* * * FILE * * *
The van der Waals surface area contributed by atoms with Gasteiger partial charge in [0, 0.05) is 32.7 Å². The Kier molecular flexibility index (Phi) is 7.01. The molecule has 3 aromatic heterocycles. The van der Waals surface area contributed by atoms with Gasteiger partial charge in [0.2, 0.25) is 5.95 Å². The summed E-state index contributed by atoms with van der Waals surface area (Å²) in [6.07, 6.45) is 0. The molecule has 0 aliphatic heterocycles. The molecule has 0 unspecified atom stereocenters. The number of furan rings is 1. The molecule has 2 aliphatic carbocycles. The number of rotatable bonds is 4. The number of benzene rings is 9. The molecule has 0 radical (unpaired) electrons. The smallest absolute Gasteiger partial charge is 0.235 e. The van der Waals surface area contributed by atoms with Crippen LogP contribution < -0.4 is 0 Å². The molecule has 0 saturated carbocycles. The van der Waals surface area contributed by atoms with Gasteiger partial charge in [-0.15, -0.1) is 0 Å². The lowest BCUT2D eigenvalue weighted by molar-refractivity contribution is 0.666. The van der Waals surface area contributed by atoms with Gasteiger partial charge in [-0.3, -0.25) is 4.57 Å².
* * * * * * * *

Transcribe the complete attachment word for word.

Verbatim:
The van der Waals surface area contributed by atoms with Gasteiger partial charge in [0, 0.05) is 32.7 Å². The Kier molecular flexibility index (Phi) is 7.01. The molecule has 3 aromatic heterocycles. The van der Waals surface area contributed by atoms with Gasteiger partial charge in [0.2, 0.25) is 5.95 Å². The summed E-state index contributed by atoms with van der Waals surface area (Å²) in [6.07, 6.45) is 0. The molecule has 0 aliphatic heterocycles. The molecule has 0 unspecified atom stereocenters. The number of furan rings is 1. The molecule has 2 aliphatic carbocycles. The number of rotatable bonds is 4. The number of benzene rings is 9. The molecule has 0 radical (unpaired) electrons. The smallest absolute Gasteiger partial charge is 0.235 e. The van der Waals surface area contributed by atoms with Crippen LogP contribution < -0.4 is 0 Å². The molecule has 0 saturated carbocycles. The van der Waals surface area contributed by atoms with Gasteiger partial charge in [-0.15, -0.1) is 0 Å². The lowest BCUT2D eigenvalue weighted by molar-refractivity contribution is 0.666. The van der Waals surface area contributed by atoms with Gasteiger partial charge in [-0.3, -0.25) is 4.57 Å².